These methods are meant to be well-intended, but workers say they come across as insincere, obligatory and offensive.
When leaders look like they are just applying some “motivational technique” they read about, people see right through the superficial, obligatory effort. Here are three of the most offensive forms of praise employees may receive from supervisors.
Drive-by praise: Busy managers often have to squeeze in their recognition efforts to already crowded schedules. So they’ll pop their heads into people’s offices on the way to other meetings and say things like, “Hey, great job this morning at the pipeline review.” On the surface, these efforts seem innocuous, but to recipients, they can feel impersonal, uninformed and inadequate. Instead, take a moment to ask the employee how the work was accomplished. Acknowledge the sacrifice and personal challenges in completing the task. This shows employees that they, and their work, matter.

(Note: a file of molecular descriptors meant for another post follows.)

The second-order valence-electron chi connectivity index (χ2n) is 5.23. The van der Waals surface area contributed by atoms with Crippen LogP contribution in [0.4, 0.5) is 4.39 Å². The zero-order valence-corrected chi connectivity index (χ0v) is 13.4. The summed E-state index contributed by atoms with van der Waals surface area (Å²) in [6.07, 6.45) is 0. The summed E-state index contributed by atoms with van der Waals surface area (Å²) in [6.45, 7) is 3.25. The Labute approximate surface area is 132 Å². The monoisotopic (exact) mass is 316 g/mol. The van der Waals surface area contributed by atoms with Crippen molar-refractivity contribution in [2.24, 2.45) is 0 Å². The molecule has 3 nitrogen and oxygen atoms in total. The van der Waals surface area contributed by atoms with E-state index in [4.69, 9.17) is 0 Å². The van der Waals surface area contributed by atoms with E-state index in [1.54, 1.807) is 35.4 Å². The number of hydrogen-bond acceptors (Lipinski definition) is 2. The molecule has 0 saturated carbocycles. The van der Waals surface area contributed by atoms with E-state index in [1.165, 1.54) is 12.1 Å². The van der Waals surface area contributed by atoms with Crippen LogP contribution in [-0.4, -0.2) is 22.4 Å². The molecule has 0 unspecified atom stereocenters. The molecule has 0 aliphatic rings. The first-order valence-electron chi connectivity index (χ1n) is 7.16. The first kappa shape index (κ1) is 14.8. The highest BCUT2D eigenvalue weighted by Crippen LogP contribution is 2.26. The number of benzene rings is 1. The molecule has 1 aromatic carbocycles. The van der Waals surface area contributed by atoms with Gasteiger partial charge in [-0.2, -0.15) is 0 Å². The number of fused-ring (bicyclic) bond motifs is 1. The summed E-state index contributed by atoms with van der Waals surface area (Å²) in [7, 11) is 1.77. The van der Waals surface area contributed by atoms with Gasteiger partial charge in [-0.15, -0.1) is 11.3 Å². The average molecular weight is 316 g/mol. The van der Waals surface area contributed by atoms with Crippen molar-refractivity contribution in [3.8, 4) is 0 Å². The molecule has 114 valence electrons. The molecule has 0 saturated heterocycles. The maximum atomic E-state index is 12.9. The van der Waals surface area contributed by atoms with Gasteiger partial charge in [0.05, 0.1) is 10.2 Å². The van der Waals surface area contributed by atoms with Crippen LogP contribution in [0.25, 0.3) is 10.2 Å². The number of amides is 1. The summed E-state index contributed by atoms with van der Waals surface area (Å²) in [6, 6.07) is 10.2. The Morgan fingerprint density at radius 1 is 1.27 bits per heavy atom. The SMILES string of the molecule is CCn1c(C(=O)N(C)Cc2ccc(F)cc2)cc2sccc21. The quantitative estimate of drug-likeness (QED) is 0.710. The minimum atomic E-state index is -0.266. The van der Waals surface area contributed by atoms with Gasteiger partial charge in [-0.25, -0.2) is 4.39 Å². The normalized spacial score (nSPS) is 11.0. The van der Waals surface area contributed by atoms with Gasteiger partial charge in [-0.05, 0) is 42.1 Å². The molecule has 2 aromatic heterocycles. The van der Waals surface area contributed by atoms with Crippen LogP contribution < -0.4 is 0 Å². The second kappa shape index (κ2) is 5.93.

Making stuff up: Consider this scenario: During a break from an executive team meeting, a leader turns to his direct report and says, “Just so you know, I was telling the big boss and his team this morning what an amazing job you’re doing.” The only problem? He never did. Employees know when their managers are being insincere. Whether made-up stories are well-intended or not, they erode the employee’s trust in the leader.
Guilt gratitude: It’s incredibly awkward when a manager who feels guilty tries to overcompensate with effusive expressions of appreciation. Leaders who may have asked for a sacrificial effort to meet a deadline will reflexively say things like, “You have no idea how much I appreciate this. I don’t know what I would have done if you hadn’t gotten this to me today. I owe you!” Or even worse, if their guilt is particularly intensified, they’ll do it in public, which feels especially manipulative.
Copyright 2018 Harvard Business School Publishing Corp. Distributed by The New York Times Syndicate.